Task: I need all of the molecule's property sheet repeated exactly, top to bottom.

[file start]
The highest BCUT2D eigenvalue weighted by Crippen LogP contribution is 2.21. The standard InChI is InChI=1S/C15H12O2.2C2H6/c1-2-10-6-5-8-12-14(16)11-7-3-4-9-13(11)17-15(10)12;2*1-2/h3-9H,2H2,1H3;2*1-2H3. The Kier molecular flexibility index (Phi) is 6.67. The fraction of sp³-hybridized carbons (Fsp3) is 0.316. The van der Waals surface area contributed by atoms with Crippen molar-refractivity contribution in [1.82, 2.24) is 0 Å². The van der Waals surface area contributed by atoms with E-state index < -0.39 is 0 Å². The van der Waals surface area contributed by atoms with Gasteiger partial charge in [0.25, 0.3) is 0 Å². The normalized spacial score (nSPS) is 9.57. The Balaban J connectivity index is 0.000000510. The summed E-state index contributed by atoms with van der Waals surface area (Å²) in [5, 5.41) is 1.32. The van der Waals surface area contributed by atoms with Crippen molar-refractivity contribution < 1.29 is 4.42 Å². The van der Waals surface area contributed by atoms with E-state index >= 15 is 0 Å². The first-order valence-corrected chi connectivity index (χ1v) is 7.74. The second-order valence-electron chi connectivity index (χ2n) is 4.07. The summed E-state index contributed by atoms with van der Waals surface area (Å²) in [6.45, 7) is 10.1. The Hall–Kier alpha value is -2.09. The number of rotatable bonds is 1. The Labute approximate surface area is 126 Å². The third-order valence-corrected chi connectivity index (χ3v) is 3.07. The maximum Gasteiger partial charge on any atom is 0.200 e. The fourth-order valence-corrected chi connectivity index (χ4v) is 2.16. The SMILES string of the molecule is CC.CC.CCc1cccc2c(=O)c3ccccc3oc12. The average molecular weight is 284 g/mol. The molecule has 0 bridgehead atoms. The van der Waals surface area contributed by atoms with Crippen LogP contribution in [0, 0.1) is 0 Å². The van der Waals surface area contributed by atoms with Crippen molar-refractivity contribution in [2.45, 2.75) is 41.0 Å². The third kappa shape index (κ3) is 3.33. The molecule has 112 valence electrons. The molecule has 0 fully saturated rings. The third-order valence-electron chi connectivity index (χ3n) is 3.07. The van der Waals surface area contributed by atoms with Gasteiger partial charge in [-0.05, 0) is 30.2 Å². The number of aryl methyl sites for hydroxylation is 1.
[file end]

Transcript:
The highest BCUT2D eigenvalue weighted by Crippen LogP contribution is 2.21. The standard InChI is InChI=1S/C15H12O2.2C2H6/c1-2-10-6-5-8-12-14(16)11-7-3-4-9-13(11)17-15(10)12;2*1-2/h3-9H,2H2,1H3;2*1-2H3. The Kier molecular flexibility index (Phi) is 6.67. The fraction of sp³-hybridized carbons (Fsp3) is 0.316. The van der Waals surface area contributed by atoms with Crippen molar-refractivity contribution in [1.82, 2.24) is 0 Å². The van der Waals surface area contributed by atoms with E-state index < -0.39 is 0 Å². The van der Waals surface area contributed by atoms with Gasteiger partial charge in [0.25, 0.3) is 0 Å². The normalized spacial score (nSPS) is 9.57. The Balaban J connectivity index is 0.000000510. The summed E-state index contributed by atoms with van der Waals surface area (Å²) in [5, 5.41) is 1.32. The van der Waals surface area contributed by atoms with Crippen molar-refractivity contribution < 1.29 is 4.42 Å². The van der Waals surface area contributed by atoms with E-state index >= 15 is 0 Å². The first-order valence-corrected chi connectivity index (χ1v) is 7.74. The second-order valence-electron chi connectivity index (χ2n) is 4.07. The summed E-state index contributed by atoms with van der Waals surface area (Å²) in [6.45, 7) is 10.1. The Hall–Kier alpha value is -2.09. The number of rotatable bonds is 1. The Labute approximate surface area is 126 Å². The third-order valence-corrected chi connectivity index (χ3v) is 3.07. The maximum Gasteiger partial charge on any atom is 0.200 e. The fourth-order valence-corrected chi connectivity index (χ4v) is 2.16. The SMILES string of the molecule is CC.CC.CCc1cccc2c(=O)c3ccccc3oc12. The average molecular weight is 284 g/mol. The molecule has 0 bridgehead atoms. The van der Waals surface area contributed by atoms with Crippen LogP contribution in [0, 0.1) is 0 Å². The van der Waals surface area contributed by atoms with Crippen molar-refractivity contribution in [2.45, 2.75) is 41.0 Å². The third kappa shape index (κ3) is 3.33. The molecule has 112 valence electrons. The molecule has 0 fully saturated rings. The third-order valence-electron chi connectivity index (χ3n) is 3.07. The van der Waals surface area contributed by atoms with Gasteiger partial charge in [-0.05, 0) is 30.2 Å². The number of aryl methyl sites for hydroxylation is 1.